Do Antidepressants Cause Suicide?

Do Antidepressants Cause Suicide?


By: Kennedy Shelley

Unfortunately, some depressed people kill themselves, but the rate is increasing.  It has increased a staggering rate of 33% since 1999.

We are at the highest levels since WWII.  The rate is sadly going up fastest within young people.

This corresponds with a spike in the use of antidepressants especially with young people.

A new report shows that when adults start using antidepressants, they are 2.5 times more likely to attempt suicide than those who do not.

This makes people wonder, is it the drug or the depression that causes this?

The study shows that 1 in 200 people who are prescribed these drugs will attempt to take their own lives.

The Center for Evidence-Based Psychiatry looked at the data from the FDA and said the government is woefully under-reporting the dangers of these drugs.

What makes it worse is that most people are prescribed these drugs by their family doctor, and not in a clinical psychiatric situation.  This means that primary care doctors are not aware of the potential risks associated with SSRIs such as Zoloft and other drugs.

How does an antidepressant make depression even worse?

Well, very few people realize that antidepressant medications do not automatically work.  In most studies the drug works only slightly better than a placebo.

Often you have to change medications to find the one that actually works for your brain.  Which requires careful monitoring.

What also is important is how many people need to be treated before a medication works.  For most antidepressant medications, you have to give the drug to 10 people before one of them feels better.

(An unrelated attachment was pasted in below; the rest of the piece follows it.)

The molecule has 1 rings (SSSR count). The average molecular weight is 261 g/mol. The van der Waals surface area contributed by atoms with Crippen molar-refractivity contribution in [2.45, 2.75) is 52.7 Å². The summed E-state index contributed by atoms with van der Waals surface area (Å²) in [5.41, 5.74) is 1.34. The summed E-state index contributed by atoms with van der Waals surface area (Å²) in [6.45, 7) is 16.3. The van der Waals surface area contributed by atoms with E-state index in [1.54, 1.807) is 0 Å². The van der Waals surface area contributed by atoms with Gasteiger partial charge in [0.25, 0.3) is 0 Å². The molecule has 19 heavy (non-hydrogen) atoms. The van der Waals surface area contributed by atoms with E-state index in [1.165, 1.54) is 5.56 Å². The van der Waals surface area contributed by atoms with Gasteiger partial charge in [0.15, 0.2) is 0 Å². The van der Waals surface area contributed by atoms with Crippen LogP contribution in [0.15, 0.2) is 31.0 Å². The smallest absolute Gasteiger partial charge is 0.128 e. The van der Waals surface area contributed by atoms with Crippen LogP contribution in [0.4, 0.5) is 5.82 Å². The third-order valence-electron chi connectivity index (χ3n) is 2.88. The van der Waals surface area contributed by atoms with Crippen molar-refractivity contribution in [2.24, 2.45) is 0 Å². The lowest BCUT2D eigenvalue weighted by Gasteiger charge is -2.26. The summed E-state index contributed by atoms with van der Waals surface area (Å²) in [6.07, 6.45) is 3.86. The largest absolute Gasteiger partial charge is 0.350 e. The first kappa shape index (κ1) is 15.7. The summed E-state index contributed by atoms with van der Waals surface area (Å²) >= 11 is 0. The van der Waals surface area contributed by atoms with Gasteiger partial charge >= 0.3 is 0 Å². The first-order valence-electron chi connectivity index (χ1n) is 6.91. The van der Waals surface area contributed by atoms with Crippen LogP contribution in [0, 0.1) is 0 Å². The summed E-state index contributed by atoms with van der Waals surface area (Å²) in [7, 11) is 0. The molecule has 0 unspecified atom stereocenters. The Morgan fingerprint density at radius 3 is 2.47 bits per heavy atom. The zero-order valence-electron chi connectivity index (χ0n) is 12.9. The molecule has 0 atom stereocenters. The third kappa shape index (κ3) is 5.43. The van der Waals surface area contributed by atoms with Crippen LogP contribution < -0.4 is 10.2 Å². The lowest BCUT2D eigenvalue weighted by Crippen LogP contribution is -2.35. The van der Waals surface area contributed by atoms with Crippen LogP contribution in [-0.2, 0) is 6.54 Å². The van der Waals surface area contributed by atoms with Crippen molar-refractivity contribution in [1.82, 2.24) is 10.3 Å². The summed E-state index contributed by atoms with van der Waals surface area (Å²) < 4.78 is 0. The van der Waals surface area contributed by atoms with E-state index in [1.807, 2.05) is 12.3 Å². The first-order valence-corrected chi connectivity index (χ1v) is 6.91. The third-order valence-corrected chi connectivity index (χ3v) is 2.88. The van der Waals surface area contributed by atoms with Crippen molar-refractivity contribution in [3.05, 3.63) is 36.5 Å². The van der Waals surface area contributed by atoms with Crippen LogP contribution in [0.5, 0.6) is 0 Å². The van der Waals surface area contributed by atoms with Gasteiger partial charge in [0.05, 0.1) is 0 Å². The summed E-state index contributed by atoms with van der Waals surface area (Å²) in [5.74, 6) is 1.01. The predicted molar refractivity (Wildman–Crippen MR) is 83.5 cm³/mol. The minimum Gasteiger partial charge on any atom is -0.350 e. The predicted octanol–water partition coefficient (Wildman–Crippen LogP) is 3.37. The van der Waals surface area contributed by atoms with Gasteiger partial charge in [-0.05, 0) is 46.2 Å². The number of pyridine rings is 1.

That means nine people are getting no help at all from the drug.

That means someone who is already depressed might feel worse because they felt they were promised some relief and are not receiving it from the drug.

Why do we think the drugs are creating the problem?  In studies where one patient received an SSRI and the other got a sugar pill, those getting the drug were three times more likely to try to kill themselves.

Why did these drugs get approved with this type of danger?  Mostly because the trials were short-term, only lasting weeks or months.

When patients were tracked further, the risk of suicide became apparent.

Dr James Davies, co-founder of CEP, says:

It is known that antidepressants increase the risk of suicide among young people and adolescents, and for this reason their use is restricted among these patient groups.

However, this research indicates that suicide risks also occur for some adults. This new evidence should now be reviewed by regulators, reflected in clinical guidelines and brought up in conversations between doctors and their patients.’

It is probably past time to start re-looking at the use of antidepressant medications which are so widely prescribed.

More and more evidence suggests that these medicines do little to relieve depression; for some these drugs can mask real pain that should be handled with a therapist, and may alter the brain chemistry which may make the matter worse in the long run.

To learn more about some of the other dangers associated with antidepressant medications see this article in Freedom Health News.

This does not mean there is no hope.  Many natural remedies seem to help people with depression including changing diets, talk therapy and various non-pharmaceutical herbs.

This article should not be a reason to stop taking a prescribed medication, but a warning that there is no magic pill out there that will help everyone beat depression.  It requires qualified medical support, but there are other options out there including changing your gut health.